I’m on the flight home from my week as a Scotland Golf Road Warrior. Been there, done that and would love to do it all over again. It was a very full week with lots of laughs, not enough sleep and too many triple bogeys. Allow me to share some of the highlights.
Lure of the Links
For pampered North American golfers, the first encounter with a true links course may come as a bit of a shock. Forget about tree-lined wall-to-wall fairways, copious yardage markers, benches, ball cleaners, and cart girls. Buggies, as they’re called in Scotland are few and far between; links courses were meant to be walked. Count on quirky bounces. Expect to lose plenty of balls in the rough and taste the salt in the invigorating air. Links courses are created in the main by Mother Nature, carved through dunes linking land and sea. This is golf at its purest. Golf as it was meant to be played. And it doesn’t get any better or purer than in Scotland, where the game was born.
The Full Monty
If you’ve never played a true links course, you might want to plan your itinerary by starting at Turnberryand booking a session at the Colin Montgomerie Links Golf Academy, the world’s first school specializing in links logistics. My abbreviated session with Senior Teaching Professional, Michael Sweenie, taught me the punch shot, handy in a howling wind. Sweenie also had a few tips up his sleeve for digging out of treacherous grass-sodded bunkers. The Academy also offers a more intensive full-day session including nine holes in the morning with your instructor on the Arran Course, lunch and a three-hour afternoon lesson at the Academy. To make the most of your UK links experience, my advice is to start at Turnberry and sign yourself up for this Full Monty.
A to B Logistics
Do yourself a big favour and let someone else do the driving. PerryGolf’s comfortable Mercedes Benz VIP coaches and drivers will chauffeur you from course to course and you’ll have no worries about having a few pints at lunch or contemplating driving on the wrong side of a skinny road. I was disappointed that we could not take the Kintyre Express boat from Machrihanish to the Ayrshire Coast (in just over and hour) but the weather was foul so the crossing was cancelled. However, consider the Kintyre Express as a scenic, short and fun way to get around.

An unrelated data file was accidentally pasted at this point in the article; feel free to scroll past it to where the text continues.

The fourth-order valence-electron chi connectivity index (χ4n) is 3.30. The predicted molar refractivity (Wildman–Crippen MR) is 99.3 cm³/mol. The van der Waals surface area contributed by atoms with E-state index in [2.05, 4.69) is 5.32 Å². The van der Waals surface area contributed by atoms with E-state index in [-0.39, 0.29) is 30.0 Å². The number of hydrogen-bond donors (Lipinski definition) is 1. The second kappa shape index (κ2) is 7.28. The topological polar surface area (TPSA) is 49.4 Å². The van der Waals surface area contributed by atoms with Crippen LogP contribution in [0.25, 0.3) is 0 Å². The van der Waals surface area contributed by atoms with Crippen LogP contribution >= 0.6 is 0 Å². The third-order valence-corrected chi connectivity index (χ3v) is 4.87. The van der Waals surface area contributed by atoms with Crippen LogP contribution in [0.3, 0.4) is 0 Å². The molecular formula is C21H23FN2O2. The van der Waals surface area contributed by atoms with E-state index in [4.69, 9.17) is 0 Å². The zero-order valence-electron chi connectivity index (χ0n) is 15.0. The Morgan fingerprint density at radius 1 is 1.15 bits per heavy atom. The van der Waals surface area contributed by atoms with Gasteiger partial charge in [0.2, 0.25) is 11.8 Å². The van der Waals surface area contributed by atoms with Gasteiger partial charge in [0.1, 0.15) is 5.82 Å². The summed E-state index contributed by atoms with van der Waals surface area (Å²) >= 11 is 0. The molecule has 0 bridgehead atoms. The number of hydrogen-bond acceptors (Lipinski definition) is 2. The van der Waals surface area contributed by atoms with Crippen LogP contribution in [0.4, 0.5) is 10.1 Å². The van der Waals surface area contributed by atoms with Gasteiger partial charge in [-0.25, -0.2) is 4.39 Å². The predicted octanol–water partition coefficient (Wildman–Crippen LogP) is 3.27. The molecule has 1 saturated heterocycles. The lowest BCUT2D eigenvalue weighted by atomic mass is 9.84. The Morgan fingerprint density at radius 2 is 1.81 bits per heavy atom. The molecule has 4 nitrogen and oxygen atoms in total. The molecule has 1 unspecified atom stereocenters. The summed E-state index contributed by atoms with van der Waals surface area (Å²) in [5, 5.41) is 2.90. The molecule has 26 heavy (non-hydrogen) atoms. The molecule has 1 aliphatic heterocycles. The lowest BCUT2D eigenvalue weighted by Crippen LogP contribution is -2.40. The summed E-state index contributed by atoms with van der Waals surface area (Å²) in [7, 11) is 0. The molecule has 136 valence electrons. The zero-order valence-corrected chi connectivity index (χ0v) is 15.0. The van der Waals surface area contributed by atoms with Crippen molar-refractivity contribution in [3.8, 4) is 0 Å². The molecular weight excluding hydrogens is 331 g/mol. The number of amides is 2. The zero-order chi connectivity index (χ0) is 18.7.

The grand opening of The Royal Hotel began with champagne and bagpipes (played by women) and ended with a dazzling display of fireworks over the harbor. The entire town came out to celebrate. Those Scots know how to party.
Read my post about Sun Mountain’s ClubGlider. If you travel a lot with your clubs, it will change your life. I also got to “test drive” Sun Mountain’s rain and wind gear. I especially liked the rain pants that kept me snug and dry in extreme conditions. They have deep, zipped pockets and a clever snap system that lets you adjust the hem.
At the Springbank Distillery whisky tasting I learned that Scotch and dark chocolate were made for each other—a great way to double up on your vices.
Cullen Skink, a Scottish chowder chock full of smoked haddock and spuds hits the spot after 18 holes. The recipe at the Ugadale Hotel’s Kintyre Club is a winner.
Guy Redford, Director of Golf at the Dundonald Links, introduced me to the Gunner, a zippy drink made of ginger beer, ginger ale and a dash of Angostura bitters. Very thirst quenching after a round on Dundonald, designed by Kyle Phillips (of Kingsbarns fame.) By the way, when the Dundonald Links opened in 2003 it was strictly for members of the prestigious Loch Lomond Golf Club. Now it’s open to non-members at attractive rates.
Chef Sam Carswell’s multi-course extravaganza, complete with brilliant wine pairings for our last supper at Mar Hall deserves raves.
Who is The Most Interesting Man in Scotland?
I’ve met him; you should too. Please visit The Scotland Golf Road Warriors website. Don’t miss the Video section.